In this section, we use a sigmoid function to approximate a probabilistic constraint function, and obtain an approximation problem based on the sigmoid function.
Sigmoid function
Probabilistic constrained optimization problem (PCOP) can be reformulated as follows:
where \(p(x)=\operatorname{Pr}\{c(x,\xi )>0\}={\mathrm{E}}[\textbf{1}_{(0,+\infty )}(c(x, \xi ))]\) and
Consider the sigmoid function
where \(\mu >0\) is a parameter and \(\psi :\Re ^{2}\rightarrow \Re \) is a realvalued function. It is obvious that \(\psi (z,\mu )\in (0,1)\) for any \(z\in \Re \).
Proposition 2.1
For \(\mu >0\), the sigmoid function has the following properties.

(i)
For any \(z\in \Re \backslash \{0\}\), \(\lim_{\mu \searrow 0} \psi (z,\mu )=\textbf{1}_{(0,+\infty )}(z)\).

(ii)
\(\psi (z,\mu )\) is nondecreasing in z.

(iii)
\(\psi (z,\mu )\) is monotone increasing in μ when \(z<0\), \(\psi (z,\mu )\) is monotone decreasing in μ when \(z>0\).

(iv)
\(\psi (z,\mu )\) is smooth with respect to z.
Proof
(i) When \(z>0\), we have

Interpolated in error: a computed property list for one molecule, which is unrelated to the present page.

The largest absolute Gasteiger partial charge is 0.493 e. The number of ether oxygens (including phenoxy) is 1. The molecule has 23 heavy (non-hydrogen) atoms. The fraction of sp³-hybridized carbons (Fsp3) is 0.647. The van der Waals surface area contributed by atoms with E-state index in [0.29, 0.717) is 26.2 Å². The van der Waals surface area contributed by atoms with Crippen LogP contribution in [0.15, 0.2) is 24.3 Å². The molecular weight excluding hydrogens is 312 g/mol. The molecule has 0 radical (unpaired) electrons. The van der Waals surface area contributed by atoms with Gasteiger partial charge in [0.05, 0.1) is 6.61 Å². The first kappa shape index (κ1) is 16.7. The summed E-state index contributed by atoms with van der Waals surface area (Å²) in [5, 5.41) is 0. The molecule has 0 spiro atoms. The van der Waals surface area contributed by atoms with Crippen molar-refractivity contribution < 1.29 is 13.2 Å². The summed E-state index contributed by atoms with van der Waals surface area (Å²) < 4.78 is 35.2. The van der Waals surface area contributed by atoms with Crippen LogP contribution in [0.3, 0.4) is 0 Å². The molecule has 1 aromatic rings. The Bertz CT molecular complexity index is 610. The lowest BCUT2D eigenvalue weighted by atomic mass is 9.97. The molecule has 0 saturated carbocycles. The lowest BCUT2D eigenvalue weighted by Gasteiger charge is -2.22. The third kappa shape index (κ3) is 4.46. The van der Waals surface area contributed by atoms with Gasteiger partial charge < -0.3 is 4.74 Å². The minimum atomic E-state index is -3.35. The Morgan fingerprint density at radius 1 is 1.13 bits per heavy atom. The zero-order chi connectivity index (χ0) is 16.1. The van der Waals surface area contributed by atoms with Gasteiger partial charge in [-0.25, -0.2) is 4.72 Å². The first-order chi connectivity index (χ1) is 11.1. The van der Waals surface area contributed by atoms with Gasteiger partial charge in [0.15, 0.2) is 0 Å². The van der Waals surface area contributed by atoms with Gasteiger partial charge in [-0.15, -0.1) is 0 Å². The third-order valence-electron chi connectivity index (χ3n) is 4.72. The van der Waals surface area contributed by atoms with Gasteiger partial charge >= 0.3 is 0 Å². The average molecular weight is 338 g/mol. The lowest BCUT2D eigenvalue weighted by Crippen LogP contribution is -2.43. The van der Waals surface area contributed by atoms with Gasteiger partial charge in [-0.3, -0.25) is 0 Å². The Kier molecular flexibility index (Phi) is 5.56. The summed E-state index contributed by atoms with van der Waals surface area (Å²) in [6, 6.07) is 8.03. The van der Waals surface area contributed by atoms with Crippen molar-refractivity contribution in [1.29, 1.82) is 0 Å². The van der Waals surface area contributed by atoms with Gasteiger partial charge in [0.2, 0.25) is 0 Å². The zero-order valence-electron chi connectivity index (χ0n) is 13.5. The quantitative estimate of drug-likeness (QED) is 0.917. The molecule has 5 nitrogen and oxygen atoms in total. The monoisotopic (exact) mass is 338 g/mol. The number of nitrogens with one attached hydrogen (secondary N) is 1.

When \(z<0\), we have
(ii) Differentiating the function \(\psi (z,\mu )\) with respect to z yields
(iii) Differentiating the function \(\psi (z,\mu )\) with respect to μ, we obtain
Obviously, \(\frac{\partial }{\partial \mu }\psi (z,\mu )<0\), when \(z>0\); \(\frac{\partial }{\partial \mu }\psi (z,\mu )>0\), when \(z<0\).
(iv) The result is obvious. □
We can observe that the sigmoid function \(\psi (z, \mu )\) approximates the characteristic function \(\textbf{1}_{(0, +\infty )}(z)\) when parameter \(\mu >0\) is small enough(see Fig. 1).
Sigmoid approximation
Let
then we have \(\widetilde{p}(x)=\lim_{\mu \searrow 0} \widetilde{p}(x,\mu )\). The approximation problem is built as follows:
Let Ω̃ and Ω denote the feasible sets of problem \((\widetilde{\textrm{P}})\) and problem (P), respectively.
Now we make the following assumptions.
Assumption 1
The set X is a compact and convex subset of \(\Re ^{d}\), and the support of ξ, denoted as Ξ, is a closed subset of \(\Re ^{k}\). For any \(\xi \in \Xi \), \(h(x)\) and \(c_{i}(x,\xi )\), \(i=1,\ldots ,m\), are continuously differentiable and convex in x for any \(x\in \mathcal{O}\), where \(\mathcal{O}\) is a bounded open set such that \(X\subset \mathcal{O}\).
Assumption 2
Function \(c(x,\cdot )\) is measurable for every \(x\in \Re ^{d}\) and \(c(\cdot ,\xi )\) is continuous for a.e. \(\xi \in \Xi \).